On December 18, 2003, Mattie Wortham took Julie Morrow and Debbie Anderson of the Arkansas Archeological Survey and Ken Heard, a reporter from the Arkansas Democrat-Gazette, on a tour of the Tulot and Judd Hill cemeteries. She told us about the trials and tribulations that she and her committee had gone through since 1995 in their attempt to preserve and protect the Judd Plantation cemeteries. Mattie is a descendant of the late Reverand C. C. and Mattie Scott both interred at Tulot Cemetery. Two of her brothers are buried at Judd Hill Cemetery. Mattie received a small planning grant from the Arkansas Humanities Council for background research necessary for placing the Tulot and Judd Hill cemeteries on the National Register of Historic Places. She needed to know the size of each of the cemeteries and so called the Survey for help. During the initial visit in December we observed many damaged headstones and numerous grave-sized depressions without headstones (Figure 3, Figure 4 and Figure 8). Both cemeteries were grave-sized areas where soil had been recently deposited, some of these had plant stands or flowers associated with them. It was clear that there were many unmarked graves within the confines of the cemeteries. The vandalism we witnessed and the missing headstones are partially due to the fact that very few descendants of the Judd Hill plantation live close enough to these cemeteries to effectively protect them. Additional damage noted during our initial visit was the encroachment of the farm field and county roads toward the Tulot cemetery. At the Judd Hill cemetery, the existing perimeter fence of chain link has been broken in two places (along the east and south sides) and a large area of standing water from a center pivot has potentially caused the ground to sink. Due to the presence of thick vegetation and potential ground sinking caused by water and/or farm equipment or possibly some other process, it was not possible to determine whether there were depressions representing graves in this area of the site. Remote sensing could determine the presence of below ground features such as graves. Remote sensing is a set of tools routinely employed by archaeologists to detect below disturbances below the ground.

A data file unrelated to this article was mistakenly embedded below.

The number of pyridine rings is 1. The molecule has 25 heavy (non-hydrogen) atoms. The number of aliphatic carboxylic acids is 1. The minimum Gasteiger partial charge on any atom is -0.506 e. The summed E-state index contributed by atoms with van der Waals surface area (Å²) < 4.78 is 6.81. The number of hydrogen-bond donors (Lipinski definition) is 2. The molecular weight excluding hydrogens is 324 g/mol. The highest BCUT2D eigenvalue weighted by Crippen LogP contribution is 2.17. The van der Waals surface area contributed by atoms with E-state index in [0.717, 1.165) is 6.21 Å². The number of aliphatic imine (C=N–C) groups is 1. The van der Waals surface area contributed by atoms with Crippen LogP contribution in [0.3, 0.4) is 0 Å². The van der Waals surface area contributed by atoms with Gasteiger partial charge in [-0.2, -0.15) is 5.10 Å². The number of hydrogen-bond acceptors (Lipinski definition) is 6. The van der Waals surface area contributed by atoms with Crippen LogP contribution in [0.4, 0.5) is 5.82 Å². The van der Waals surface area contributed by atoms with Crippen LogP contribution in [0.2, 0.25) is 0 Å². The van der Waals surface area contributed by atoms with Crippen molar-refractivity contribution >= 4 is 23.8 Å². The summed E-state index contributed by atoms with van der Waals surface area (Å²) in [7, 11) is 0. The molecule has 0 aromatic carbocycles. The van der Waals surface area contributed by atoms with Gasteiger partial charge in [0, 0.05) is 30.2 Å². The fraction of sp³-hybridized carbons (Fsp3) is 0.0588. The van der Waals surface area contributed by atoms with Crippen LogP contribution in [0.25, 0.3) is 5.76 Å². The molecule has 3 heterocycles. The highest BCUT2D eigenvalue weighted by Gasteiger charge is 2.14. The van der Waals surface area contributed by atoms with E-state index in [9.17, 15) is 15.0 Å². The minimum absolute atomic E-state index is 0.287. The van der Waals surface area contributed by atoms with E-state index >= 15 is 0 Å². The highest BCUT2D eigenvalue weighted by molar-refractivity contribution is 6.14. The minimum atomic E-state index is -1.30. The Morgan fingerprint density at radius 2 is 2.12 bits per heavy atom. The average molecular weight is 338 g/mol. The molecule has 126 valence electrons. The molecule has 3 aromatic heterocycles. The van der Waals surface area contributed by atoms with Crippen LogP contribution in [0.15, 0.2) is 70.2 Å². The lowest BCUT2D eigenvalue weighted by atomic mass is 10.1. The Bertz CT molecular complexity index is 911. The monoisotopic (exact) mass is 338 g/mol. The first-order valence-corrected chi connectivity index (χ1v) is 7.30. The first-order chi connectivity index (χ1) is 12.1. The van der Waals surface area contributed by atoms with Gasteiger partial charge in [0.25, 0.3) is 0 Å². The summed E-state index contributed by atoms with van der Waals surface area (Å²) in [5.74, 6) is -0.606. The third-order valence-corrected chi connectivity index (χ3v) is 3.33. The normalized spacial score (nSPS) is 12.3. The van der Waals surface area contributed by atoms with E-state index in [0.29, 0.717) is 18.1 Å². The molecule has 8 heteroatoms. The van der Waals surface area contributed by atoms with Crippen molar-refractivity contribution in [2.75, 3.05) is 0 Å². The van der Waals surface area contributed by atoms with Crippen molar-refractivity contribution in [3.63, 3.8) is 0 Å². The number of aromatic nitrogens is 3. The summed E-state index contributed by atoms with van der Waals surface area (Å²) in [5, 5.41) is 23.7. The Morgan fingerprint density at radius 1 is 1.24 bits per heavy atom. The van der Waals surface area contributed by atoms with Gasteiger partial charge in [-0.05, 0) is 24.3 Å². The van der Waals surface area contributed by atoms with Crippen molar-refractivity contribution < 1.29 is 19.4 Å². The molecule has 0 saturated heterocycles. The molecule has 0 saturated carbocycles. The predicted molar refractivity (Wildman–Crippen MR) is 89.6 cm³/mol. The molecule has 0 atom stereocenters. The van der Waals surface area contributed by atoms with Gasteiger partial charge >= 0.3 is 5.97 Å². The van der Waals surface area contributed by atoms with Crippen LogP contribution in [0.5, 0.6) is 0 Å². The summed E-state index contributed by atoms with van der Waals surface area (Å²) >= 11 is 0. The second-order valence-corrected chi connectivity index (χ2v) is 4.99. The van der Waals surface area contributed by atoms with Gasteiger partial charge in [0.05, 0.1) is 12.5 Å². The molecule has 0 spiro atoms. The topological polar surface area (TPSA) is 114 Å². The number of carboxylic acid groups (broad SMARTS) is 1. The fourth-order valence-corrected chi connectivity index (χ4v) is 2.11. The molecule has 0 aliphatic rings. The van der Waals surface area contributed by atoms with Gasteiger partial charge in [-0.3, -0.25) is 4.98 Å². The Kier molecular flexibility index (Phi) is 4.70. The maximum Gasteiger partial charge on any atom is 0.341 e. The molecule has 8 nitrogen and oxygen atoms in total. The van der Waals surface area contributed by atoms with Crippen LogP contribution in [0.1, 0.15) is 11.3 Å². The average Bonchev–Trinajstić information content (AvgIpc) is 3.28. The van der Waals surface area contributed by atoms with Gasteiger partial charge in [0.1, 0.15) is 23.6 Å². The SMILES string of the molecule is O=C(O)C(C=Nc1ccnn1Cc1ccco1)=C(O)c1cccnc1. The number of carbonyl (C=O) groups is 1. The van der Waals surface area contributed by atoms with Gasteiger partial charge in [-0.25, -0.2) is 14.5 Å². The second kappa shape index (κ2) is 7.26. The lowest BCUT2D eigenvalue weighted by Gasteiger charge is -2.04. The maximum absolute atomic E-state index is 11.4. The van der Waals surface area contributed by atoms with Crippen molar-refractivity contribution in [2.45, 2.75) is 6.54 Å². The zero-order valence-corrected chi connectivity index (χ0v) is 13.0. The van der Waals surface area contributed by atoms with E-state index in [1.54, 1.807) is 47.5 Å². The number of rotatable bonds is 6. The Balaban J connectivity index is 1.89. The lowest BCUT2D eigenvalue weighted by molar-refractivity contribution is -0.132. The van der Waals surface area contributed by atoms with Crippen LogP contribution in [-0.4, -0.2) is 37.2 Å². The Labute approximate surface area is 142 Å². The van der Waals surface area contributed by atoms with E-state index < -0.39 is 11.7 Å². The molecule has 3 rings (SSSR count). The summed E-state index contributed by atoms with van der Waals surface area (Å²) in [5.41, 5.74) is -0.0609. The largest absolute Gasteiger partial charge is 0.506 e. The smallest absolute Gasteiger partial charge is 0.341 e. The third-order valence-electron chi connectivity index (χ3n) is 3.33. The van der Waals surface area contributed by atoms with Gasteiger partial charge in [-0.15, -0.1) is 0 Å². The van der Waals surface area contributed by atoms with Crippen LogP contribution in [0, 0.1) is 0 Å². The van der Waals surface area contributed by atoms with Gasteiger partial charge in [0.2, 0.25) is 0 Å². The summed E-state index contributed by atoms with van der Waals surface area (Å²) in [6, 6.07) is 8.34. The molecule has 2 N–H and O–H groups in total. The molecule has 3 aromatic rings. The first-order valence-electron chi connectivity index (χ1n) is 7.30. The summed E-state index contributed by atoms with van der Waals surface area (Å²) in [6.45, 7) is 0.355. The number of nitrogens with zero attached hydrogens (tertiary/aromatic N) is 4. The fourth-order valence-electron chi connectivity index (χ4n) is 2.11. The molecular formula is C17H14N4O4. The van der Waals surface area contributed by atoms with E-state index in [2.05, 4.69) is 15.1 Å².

On Saturday, February 21st and February 28th 2004, Arkansas State University students from three classes: ANTHRO 3203: Introduction to Archaeology, ANTHRO 3233: Native American Cultures of the Mid-South, and GEOL 1003: Environmental Geology documented existing cemetery headstones at Tulot and Judd Hill Cemetries using a standardized headstone recording form. Headstone locations and perimeter corners of the cemeteries were mapped by Deric Wyatt of the Arkansas Highway and Transportation Department. Students helping with the fieldwork include: Andrea Brower, Debbie Anderson, Bill Bailey, Lauren Dapp, Heather Dapp, Linda Fielding, Faisal Khokkar, Stephanie Shearman, and Autumn Thomas. Mr. Mike Gibson who had given us permission to survey the Judd Hill Plantation, attended the February 28th fieldwork at the Judd Hill cemetery. It was warmer than the previous week, and sunny. John Thomas (AAS-ASU) and Mattie Wortham took photographs.